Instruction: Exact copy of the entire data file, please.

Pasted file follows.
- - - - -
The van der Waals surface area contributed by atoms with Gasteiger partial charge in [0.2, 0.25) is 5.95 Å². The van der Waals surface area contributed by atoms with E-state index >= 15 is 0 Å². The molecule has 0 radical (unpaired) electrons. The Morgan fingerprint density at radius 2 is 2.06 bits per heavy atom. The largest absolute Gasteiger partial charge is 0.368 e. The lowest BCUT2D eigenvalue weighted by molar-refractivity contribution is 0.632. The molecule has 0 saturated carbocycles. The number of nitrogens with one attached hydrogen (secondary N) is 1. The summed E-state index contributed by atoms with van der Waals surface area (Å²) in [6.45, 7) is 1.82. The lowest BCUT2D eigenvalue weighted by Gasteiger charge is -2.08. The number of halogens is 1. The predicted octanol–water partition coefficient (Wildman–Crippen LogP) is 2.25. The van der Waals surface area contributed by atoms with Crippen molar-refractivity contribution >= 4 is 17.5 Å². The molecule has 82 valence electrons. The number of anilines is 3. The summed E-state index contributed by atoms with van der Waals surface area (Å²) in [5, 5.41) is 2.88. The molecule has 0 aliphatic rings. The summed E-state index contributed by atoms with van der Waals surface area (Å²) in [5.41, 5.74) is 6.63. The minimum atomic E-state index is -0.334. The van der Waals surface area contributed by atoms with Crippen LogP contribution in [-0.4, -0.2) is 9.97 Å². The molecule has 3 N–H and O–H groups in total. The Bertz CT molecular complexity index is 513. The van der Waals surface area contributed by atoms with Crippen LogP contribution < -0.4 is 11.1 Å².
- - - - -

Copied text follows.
The van der Waals surface area contributed by atoms with Gasteiger partial charge in [0.2, 0.25) is 5.95 Å². The van der Waals surface area contributed by atoms with E-state index >= 15 is 0 Å². The molecule has 0 radical (unpaired) electrons. The Morgan fingerprint density at radius 2 is 2.06 bits per heavy atom. The largest absolute Gasteiger partial charge is 0.368 e. The lowest BCUT2D eigenvalue weighted by molar-refractivity contribution is 0.632. The molecule has 0 saturated carbocycles. The number of nitrogens with one attached hydrogen (secondary N) is 1. The summed E-state index contributed by atoms with van der Waals surface area (Å²) in [6.45, 7) is 1.82. The lowest BCUT2D eigenvalue weighted by Gasteiger charge is -2.08. The number of halogens is 1. The predicted octanol–water partition coefficient (Wildman–Crippen LogP) is 2.25. The van der Waals surface area contributed by atoms with Crippen molar-refractivity contribution >= 4 is 17.5 Å². The molecule has 82 valence electrons. The number of anilines is 3. The summed E-state index contributed by atoms with van der Waals surface area (Å²) in [5, 5.41) is 2.88. The molecule has 0 aliphatic rings. The summed E-state index contributed by atoms with van der Waals surface area (Å²) in [5.41, 5.74) is 6.63. The minimum atomic E-state index is -0.334. The van der Waals surface area contributed by atoms with Crippen LogP contribution in [-0.4, -0.2) is 9.97 Å². The molecule has 3 N–H and O–H groups in total. The Bertz CT molecular complexity index is 513. The van der Waals surface area contributed by atoms with Crippen LogP contribution < -0.4 is 11.1 Å².